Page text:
The women accusing Herman Cain of sexual harassment are to join forces to put on a united front in detailing their complaints, Joel Bennett, the attorney representing one of them announced on Wednesday.
But it is not clear how many are willing to go public with their accusations, Bennett admitted, although his client, government public affairs official Karen Kraushaar, will be joined by Sharon Bialek, the first accuser to show her face, at a joint press conference.
Bennett said he was reaching out to at least one other woman who filed an official complaint against Cain when he was head of the National Restaurant Association in the late-1990s.
“We are going to reach out to the other women who have made it known that they were sexually harassed by Mr. Cain later today to see who, if any, are willing to participate in the joint press conference,” Bennett told reporters outside his office in Washington, D.C.
“Once we have given everyone else an opportunity to participate, we will coordinate and determine a date, time and location for the joint press conference.”
The details of Kraushaar’s complaints have not yet emerged, although Bennett made it clear they involved far more than Cain’s claim that she was upset because he told her that as she came up to his chin, she was the same height as his wife, Gloria.
“My client is 5 feet 2 inches. Mr. Cain says his wife is 5 feet tall, so I’m not even sure my client is the person he made the comment to,” said Bennett.
“But assuming he made the comment, my client is an intelligent, well-educated woman. She would never file a sexual harassment complaint about a comment like that – you are the same height as my wife – that is ridiculous.
“No rational well-intentioned person would file a sexual harassment complaint about a comment like that.”
Bennett said the full details of Kraushaar’s complaint – “multiple instances on multiple occasions” – against Cain will be revealed at the press conference.
Bennett said that Cain’s statement that he does not remember any instances of alleged harassment does not make sense. “The National Restaurant Association statement issued last Friday said he denied the allegations. How can you deny allegations if you don’t remember them?”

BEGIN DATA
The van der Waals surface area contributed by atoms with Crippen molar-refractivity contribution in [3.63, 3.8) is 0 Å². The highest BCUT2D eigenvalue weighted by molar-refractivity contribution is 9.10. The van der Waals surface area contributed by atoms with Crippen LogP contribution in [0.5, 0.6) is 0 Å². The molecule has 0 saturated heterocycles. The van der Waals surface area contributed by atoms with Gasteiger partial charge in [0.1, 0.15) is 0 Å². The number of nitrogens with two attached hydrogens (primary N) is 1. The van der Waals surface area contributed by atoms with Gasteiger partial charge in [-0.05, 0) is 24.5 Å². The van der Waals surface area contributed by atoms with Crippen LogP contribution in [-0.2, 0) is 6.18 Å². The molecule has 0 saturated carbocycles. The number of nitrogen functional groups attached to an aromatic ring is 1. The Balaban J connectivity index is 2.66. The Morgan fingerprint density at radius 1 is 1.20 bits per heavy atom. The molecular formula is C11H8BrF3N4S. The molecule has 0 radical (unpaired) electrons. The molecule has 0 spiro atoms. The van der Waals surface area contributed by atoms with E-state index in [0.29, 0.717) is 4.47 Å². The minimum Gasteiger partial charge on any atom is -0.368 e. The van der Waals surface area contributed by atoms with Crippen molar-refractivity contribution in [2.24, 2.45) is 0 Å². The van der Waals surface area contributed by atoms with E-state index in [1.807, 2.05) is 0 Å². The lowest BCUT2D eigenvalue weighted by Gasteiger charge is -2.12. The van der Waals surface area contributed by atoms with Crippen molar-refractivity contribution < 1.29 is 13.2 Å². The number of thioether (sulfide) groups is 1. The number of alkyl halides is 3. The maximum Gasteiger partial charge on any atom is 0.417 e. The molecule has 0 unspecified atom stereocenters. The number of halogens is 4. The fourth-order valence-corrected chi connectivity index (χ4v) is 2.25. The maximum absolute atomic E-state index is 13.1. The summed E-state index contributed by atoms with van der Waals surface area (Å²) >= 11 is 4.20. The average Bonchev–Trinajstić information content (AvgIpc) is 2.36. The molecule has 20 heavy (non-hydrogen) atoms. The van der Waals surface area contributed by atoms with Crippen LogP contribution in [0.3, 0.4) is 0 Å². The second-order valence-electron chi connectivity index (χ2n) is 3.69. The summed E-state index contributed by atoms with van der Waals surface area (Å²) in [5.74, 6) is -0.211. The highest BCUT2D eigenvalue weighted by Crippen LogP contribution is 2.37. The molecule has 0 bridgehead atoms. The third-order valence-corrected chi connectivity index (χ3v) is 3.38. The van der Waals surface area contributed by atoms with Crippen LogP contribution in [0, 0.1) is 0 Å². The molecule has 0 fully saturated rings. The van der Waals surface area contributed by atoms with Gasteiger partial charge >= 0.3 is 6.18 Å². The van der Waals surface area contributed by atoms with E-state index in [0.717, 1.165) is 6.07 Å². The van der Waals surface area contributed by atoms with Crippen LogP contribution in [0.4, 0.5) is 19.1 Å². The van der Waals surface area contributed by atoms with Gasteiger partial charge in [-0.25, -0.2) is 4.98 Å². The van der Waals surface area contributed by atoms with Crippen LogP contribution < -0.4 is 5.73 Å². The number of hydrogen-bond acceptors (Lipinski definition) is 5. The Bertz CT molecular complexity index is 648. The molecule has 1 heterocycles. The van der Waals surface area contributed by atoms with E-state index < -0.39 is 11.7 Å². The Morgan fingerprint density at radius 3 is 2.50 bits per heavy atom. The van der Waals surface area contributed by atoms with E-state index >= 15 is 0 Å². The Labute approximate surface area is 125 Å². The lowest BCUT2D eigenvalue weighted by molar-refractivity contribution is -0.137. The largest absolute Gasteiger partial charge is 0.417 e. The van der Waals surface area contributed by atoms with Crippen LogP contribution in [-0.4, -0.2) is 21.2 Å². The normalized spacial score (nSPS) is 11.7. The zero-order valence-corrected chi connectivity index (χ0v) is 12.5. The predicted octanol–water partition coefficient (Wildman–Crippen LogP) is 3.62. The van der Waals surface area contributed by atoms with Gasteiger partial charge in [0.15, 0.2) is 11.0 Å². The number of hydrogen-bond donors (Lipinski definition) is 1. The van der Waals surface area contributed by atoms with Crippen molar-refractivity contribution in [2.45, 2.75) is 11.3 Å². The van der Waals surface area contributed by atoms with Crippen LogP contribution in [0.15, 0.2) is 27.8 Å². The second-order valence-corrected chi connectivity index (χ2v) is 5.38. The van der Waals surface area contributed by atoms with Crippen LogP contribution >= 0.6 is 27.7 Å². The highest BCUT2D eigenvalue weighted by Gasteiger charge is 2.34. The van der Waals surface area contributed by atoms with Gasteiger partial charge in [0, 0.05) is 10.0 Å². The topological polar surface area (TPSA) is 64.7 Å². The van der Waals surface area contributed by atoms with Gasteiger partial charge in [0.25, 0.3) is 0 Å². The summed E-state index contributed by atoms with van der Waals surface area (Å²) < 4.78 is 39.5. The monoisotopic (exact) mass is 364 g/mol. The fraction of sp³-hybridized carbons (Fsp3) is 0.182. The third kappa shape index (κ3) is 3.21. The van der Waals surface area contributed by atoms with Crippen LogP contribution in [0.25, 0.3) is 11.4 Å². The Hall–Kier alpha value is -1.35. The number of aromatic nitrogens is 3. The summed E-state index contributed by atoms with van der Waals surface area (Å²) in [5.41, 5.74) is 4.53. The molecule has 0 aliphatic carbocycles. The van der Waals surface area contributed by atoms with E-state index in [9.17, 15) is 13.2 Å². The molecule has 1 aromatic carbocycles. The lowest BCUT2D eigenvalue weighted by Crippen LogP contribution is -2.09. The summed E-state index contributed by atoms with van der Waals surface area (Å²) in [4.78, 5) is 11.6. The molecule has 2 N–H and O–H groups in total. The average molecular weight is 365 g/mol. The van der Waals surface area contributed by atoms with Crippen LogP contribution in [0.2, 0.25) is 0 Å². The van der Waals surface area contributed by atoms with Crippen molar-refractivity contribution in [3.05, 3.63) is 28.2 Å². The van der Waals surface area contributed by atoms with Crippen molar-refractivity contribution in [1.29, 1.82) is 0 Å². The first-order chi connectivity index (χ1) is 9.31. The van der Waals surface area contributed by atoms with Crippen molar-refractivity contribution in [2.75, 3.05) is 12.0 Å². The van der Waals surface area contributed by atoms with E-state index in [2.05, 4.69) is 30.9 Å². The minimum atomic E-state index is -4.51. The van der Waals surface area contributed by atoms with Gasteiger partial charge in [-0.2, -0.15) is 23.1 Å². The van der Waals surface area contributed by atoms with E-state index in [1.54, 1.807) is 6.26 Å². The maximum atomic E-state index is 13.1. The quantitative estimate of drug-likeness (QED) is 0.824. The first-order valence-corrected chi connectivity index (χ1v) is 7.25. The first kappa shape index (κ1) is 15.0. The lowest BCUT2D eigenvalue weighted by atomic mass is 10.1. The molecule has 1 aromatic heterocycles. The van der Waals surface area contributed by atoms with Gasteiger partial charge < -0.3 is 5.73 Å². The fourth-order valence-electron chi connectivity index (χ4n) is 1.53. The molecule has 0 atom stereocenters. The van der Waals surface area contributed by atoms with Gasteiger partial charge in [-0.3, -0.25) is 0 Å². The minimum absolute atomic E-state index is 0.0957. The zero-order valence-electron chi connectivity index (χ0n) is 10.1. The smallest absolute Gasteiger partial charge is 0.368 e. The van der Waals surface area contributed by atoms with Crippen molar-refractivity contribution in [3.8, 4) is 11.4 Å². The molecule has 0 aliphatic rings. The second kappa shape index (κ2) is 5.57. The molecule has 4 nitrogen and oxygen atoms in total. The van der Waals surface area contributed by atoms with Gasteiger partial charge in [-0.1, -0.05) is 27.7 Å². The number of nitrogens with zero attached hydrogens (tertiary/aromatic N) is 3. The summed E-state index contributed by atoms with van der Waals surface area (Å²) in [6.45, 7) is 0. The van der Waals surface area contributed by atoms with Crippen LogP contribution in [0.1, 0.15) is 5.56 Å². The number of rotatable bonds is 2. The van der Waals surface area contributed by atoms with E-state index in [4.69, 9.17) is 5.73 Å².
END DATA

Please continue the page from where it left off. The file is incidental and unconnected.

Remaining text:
Bennett said he would not comment on whether he or Kraushaar, a registered Republican, believe that Cain is fit for the White House, but defended his client’s decision to come forward. “When you run for the highest office in this land, you open up your whole life to public scrutiny,” he said.
So far four ex-employees of the National Restaurant Association, have made accusations that Cain harassed them. They are:
• Kraushaar, who filed a complaint in 2009, the precise details of which are unclear. She is understood to have received a payoff of $45,000 to stay quiet;
• An unidentified woman who claimed Cain invited her to his hotel room during a convention in Chicago. She was paid around $35,000 to leave;
• A second unidentified woman who told the Associated Press that Cain invited her to his corporate apartment in Washington, D.C. but did not file an official complaint; and
• Bialek, who claimed Cain tried to put his hand up her skirt while they sat in his car in Washington, D.C. in 1997, after she had been fired. She says she approached Cain to help her find another job.
Bennett said he had no idea whether anyone else would join Kraushaar and Bialek at the press conference. “Some women suffer these types of actions and don’t complain because they are afraid of the public exposure. Others file complaints and don’t want to go public,” he said.
“It’s up to them to decide. I will respect whatever decision they make.”
Cain has repeatedly denied that he has ever acted inappropriately with anyone. His campaign sent out a press release on Tuesday attacking Bialek’s accusations as “patently false” and tried to discredit her by giving details of six civil court cases in which she was a defendant, as well as reporting that she has worked for nine employers in 17 years and she had been sued in “a paternity matter.”
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